Ars Magica house rule – Capping MT scores in labs?

Aside

Some characters in ars magica seem to create very specialised characters and in turn, very specialised aides and familiars. This can lead to a slew of high stat NPCs in the game and that adds to both good and bad inflation of lab totals.

One way to curb the growth is to rule that the effective Magic Theory (MT) of each assistant is capped at the lab leaders MT score.

As normal the leader needs to have the gift and also needs to follow the guidelines for how many lab aides they can have according to their Leadership score.

This additional cap would discourage familiars being used as MT xp dumps, and force player Magi to raise their MT as a higher priority. That is certainly a double-edged sword in terms of how a saga might play out.

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A thought on affecting spells with requisites, a meta-magic question for Ars Magica

An aside – How do requisites affect which spells can be affected by magic?

A question raised during the forum discussion asked if a Muto Vim effect could change a spell enough to make it no longer effected by a Perdo Vim form specific effect. e.g. A Sun duration Rego Terram effect is altered to a Rego Aquam effect at cast time – can a Perdo Vim/Terram spell affect it if it has “changed” the form it uses? Further could the same Perdo Vim spell affect only Terram spells, or can it also affect spells with a Terram Requisite?

I tend toward thinking a spell with a Tech and two Forms can be affected by either Form specific dispel effect. The unraveling affects part of the spells structure and it doesn’t really matter which form it unravels to make the spell loose it’s cohesion. This makes requisites a slight disadvantage, and implies that some part of the original spell is still there to be unraveled.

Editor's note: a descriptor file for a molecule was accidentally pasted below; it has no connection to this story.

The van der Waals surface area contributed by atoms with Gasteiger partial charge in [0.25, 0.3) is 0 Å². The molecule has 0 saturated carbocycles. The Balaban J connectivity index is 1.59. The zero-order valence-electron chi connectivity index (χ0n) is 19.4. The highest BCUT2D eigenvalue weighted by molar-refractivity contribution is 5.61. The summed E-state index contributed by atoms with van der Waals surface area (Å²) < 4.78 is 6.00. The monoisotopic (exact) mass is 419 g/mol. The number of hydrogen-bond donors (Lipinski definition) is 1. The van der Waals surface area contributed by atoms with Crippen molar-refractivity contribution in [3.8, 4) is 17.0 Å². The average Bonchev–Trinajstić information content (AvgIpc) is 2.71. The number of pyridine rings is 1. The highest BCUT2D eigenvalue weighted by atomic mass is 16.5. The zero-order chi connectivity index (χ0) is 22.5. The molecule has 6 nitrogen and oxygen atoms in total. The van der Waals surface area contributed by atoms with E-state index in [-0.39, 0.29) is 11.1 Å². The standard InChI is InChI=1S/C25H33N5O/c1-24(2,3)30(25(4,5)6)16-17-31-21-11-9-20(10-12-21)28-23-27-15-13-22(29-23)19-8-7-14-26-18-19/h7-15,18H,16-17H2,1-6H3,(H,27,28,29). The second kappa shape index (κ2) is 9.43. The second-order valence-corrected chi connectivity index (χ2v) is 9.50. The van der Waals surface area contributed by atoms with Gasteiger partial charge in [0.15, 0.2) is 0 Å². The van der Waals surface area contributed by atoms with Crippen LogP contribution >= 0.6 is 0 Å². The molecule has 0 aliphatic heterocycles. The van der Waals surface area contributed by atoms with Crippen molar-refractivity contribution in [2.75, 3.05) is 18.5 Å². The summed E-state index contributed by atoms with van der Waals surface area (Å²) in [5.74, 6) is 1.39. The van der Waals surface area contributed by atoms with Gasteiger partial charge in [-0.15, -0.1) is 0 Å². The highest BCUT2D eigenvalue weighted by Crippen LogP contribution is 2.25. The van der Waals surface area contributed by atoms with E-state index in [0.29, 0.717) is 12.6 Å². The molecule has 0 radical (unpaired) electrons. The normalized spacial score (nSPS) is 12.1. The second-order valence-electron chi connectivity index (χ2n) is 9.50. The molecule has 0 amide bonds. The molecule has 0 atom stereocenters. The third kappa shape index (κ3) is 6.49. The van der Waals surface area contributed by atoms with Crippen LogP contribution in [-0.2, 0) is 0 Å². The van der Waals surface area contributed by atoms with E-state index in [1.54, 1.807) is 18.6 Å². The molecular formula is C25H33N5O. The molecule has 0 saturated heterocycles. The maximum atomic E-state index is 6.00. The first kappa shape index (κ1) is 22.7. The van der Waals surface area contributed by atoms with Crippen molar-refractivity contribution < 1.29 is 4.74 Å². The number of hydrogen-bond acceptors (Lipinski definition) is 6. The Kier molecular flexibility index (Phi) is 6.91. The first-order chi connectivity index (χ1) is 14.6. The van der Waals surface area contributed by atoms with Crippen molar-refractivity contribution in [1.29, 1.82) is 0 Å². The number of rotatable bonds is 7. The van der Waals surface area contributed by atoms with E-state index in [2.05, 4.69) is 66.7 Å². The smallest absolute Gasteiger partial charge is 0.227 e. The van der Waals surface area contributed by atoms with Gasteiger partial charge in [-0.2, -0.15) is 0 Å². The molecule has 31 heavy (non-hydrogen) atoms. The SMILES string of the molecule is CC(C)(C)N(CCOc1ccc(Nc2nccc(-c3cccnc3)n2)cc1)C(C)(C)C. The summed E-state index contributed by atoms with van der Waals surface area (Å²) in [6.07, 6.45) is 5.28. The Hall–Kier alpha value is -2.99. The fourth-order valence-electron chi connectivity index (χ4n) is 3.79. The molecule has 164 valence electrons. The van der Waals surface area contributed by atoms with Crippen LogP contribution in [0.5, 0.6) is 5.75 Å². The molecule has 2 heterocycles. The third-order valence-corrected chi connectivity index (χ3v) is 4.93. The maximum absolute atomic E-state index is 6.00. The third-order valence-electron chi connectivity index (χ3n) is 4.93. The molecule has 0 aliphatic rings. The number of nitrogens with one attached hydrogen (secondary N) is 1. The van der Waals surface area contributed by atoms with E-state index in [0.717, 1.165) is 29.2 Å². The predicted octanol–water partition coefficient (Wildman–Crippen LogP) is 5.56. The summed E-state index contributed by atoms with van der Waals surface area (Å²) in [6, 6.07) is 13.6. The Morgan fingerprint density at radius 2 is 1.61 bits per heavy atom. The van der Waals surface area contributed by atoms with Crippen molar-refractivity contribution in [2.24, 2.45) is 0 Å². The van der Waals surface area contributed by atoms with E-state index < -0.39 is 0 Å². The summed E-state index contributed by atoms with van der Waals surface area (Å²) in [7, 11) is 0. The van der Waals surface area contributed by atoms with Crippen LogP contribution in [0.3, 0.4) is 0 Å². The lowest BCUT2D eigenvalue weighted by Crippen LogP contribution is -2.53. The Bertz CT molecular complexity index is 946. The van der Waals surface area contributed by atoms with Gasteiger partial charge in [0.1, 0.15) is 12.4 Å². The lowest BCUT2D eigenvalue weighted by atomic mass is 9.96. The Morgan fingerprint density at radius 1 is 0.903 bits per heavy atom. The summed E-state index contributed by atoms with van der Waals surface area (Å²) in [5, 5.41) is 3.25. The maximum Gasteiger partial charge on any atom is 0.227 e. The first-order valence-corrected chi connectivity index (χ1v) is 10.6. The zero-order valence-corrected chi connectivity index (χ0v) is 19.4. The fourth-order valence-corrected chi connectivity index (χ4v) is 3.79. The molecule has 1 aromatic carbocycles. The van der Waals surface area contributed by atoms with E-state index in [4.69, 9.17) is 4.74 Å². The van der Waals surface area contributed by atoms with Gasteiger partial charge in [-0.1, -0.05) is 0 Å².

But I hold the same concept to other ways of affecting spells it also introduces an advantage to Mu effects affecting the Forms too. i.e. a Muto Vim Terram spell to alter Range up by 1 mag can be applied to any spell using Terram, either as the base form or a requisite. I don’t see adding breadth of application into Vim spells as unbalancing.

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Complexity in Muto based Materials Manipulation

This post is more meta-magic system thoughts for ars magica –  on the complexity in Muto based materials creation and manipulation, raised from a forum discussion…

Switching one form to another should include a degree of flexibility in the final shape, as this is the declared purpose of the spell. As long as the spell is creating a specific object or thing. Surrounding air to a natural plant is fine and declaring the type and shape of the plant is reasonable in the Formulaic formula at base.

Then modifying for complexity in shape seems appropriate, as:

  • I see the complexity as quasi- geometric shapes (+0 mags) like lines, cubes, boxes, or walls. Exploiting a feature of the new material should be free too – like using a plant to create a natural shelter.
  • The allowing sub-shapes in the main shape (1) like windows, basic stairs, spikes.
  • Then almost any other ordinary detail (2).
  • Then finally very ornate details as (3) like artwork.

Having the additional mags should allow forgiveness in the Finesse check but not remove a basic “fit for purpose” check. A serviceable but ugly level for a simple item is vs 6 (a sword), and a more complex item is vs 9 (a suit of armor). Less than this and the finesse check might still be needed (vs 3) , but is really at the “don’t botch” level (a cube of stone).

So a basic sword is +1, and a full suit of armour might be +2. Then add mags for moderate flexibility in choice of form when casting. Making a spell which can pick when cast from a dagger, knife, or sword should cost something, whereas two different styles of swords which are serviceable seems plausible as a spell without too much added complexity. Sword vs axe should definetly need complexity modifiers, if not be allowed at all.

Ref: Atlas Games – Ars Magica forums.

And perhaps interrelated is the Creo vs Muto discussion here, or replacing Finesse with magnitudes of difficulty

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